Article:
Hyde Library has been revealed as one of several buildings and sites Tameside chiefs will deem 'surplus to requirements' and could be sold off.
At a meeting of the executive cabinet next week, members are expected to approve a report which will allow them to move forward with disposing of sites the council says it no longer needs.
The possible sale of assets would raise money for the town hall’s capital programme, which is currently facing a £32m funding shortfall.
There are 14 sites which the council intends to declare surplus to requirements, which could lead to their sale, conversion, potential demolition and redevelopment.
Most controversial of these will be the former Hyde Library on Union Street.
The building opened in 1899 but its library function was moved into Hyde Town Hall by the council in February 2015.
Since then it has lain empty and has been the subject of a series of rows between Labour and Conservative councillors, with the Tories accusing the administration of leaving the building to ‘rot’.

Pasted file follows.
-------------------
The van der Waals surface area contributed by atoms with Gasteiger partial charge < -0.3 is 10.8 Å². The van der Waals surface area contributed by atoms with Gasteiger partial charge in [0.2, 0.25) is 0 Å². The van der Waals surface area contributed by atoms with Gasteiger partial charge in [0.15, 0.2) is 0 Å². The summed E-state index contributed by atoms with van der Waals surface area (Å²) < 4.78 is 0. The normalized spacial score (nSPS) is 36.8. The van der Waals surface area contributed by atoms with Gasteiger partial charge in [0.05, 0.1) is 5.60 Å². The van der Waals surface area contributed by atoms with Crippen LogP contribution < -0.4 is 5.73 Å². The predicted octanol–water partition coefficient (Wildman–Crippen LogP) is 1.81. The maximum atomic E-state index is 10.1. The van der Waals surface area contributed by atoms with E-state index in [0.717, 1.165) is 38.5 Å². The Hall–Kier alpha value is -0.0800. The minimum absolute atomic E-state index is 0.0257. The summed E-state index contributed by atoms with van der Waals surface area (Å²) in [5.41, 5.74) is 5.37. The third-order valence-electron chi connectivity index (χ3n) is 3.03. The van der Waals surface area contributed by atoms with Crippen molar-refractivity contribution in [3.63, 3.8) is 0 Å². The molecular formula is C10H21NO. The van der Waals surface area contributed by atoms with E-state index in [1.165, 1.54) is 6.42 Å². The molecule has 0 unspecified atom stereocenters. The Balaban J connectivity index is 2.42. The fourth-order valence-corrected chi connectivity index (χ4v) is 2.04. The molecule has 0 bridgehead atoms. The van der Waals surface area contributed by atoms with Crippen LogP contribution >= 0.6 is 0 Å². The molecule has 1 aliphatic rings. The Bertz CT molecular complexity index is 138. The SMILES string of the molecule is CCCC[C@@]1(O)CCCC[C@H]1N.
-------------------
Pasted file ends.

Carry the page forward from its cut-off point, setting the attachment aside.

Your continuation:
The report to cabinet states: “Retention of any part of the building is likely to be expensive and result in a viability gap which, may either deter partner or private developer interest, or require gap funding (in the form of grant) in order to make any scheme on the site commercially viable.
“In seeking to declare the subject asset surplus, this would represent the first step in promoting conversion or redevelopment of the derelict property.”
Another building that the cabinet is to declare surplus is Hollingworth Community Centre on Cannon Street.
This is currently being used by the First Longdendale Scout Group, but officers says the scouts trustees have been ‘unable to honour’ their lease obligations around repairing the building.
“As an example, in recent months, the council have spent a considerable sum of money on the property, in order to make the building safe and suitable for one off election use,” the report states.
“Given the issues, it is proposed that the council take possession, prior to considering potential community asset transfer to a new group, who will provide wider community use which, would include the Scouts ‘hiring’ the space for their sessions.”
The chapel at Mossley cemetery is another building that the council wishes to no longer own.
However it says it has received an enquiry from an undertaker who wants to use the property as a chapel of rest.
The report will go before executive cabinet with the recommendation to approve on Wednesday, September 29.